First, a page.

The goal is to sufficiently scale up the system’s capture capability in order to enable the retrofitting of full-scale power plants
Spotted: University of New South Wales researchers have created a chemical building block from carbon dioxide pollution. The new process mixes waste emissions with zinc oxide nanoparticles to create a much greener version of synthesis gas, or syngas. Syngas is used in myriad manufacturing processes, so a faster method of production, combined with the use of captured carbon dioxide, has great potential for the creation of a more sustainable fuel.
The new way of creating syngas is incredibly quick and more affordable than current methods. Zinc oxide is inexpensive, abundant and mined locally in Australia. When heated to temperatures of 2000 degrees Celsius via flame spray pyrolysis (FSP) and mixed with carbon dioxide, the combination transforms into a simple hydrogen and carbon monoxide mix. The process takes approximately 10 minutes, and that simple two-item chemical is what makes up syngas. Used as the basic chemical component for a huge range of products, diesel fuel, plastic and alcohol may all be produced depending on the ratios of the two ingredients.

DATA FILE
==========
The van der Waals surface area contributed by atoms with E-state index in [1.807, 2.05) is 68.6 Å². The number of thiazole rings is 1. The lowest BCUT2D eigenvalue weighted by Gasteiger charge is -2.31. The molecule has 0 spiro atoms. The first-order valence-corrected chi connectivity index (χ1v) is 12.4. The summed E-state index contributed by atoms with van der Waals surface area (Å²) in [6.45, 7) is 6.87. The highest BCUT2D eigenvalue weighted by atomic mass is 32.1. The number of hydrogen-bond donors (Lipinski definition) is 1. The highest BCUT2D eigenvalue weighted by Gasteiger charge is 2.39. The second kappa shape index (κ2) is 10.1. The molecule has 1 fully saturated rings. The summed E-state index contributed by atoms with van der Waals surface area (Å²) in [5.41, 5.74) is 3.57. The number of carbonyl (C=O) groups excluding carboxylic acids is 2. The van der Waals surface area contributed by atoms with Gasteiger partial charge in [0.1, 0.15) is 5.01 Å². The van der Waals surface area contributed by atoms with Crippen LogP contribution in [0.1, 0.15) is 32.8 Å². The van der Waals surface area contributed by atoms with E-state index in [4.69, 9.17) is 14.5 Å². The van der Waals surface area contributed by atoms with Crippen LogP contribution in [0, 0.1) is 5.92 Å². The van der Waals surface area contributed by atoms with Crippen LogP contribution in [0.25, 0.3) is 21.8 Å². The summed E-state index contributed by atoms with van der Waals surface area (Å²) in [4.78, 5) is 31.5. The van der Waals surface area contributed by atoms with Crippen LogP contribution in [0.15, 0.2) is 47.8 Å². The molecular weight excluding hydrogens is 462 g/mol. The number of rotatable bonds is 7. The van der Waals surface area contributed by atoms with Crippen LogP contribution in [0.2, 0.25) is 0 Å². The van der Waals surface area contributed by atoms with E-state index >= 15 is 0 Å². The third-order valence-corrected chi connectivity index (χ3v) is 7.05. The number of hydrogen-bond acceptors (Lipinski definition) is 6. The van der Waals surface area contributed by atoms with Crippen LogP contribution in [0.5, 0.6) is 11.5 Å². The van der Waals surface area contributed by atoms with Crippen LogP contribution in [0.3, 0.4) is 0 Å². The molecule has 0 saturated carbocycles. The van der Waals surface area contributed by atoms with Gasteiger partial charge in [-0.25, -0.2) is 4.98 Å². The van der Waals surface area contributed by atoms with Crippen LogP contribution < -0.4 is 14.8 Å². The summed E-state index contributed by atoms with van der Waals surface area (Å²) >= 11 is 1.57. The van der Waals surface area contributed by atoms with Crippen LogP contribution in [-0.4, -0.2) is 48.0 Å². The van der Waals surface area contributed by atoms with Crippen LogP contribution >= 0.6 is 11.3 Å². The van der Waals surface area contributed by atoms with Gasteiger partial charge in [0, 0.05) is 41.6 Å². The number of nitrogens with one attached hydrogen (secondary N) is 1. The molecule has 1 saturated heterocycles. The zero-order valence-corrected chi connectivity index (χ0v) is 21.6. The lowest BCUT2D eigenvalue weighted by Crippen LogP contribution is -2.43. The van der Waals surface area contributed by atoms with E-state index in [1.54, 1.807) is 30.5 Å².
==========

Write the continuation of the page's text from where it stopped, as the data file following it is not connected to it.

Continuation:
Syngas is currently created using natural gas, so by using harmful waste emissions instead, the power industry can begin moving towards circular production processes. The University team’s goal is to sufficiently scale up the system’s capture capability in order to enable the retrofitting of full-scale power plants.
Springwise has spotted a range of innovations working to reduce carbon emissions while also making use of abundant waste materials. Scavenger robots that eat metal to produce energy could replace lithium-ion batteries, and a new process that turns brewery waste into biofuel could be used to heat homes.
Written by: Keely Khoury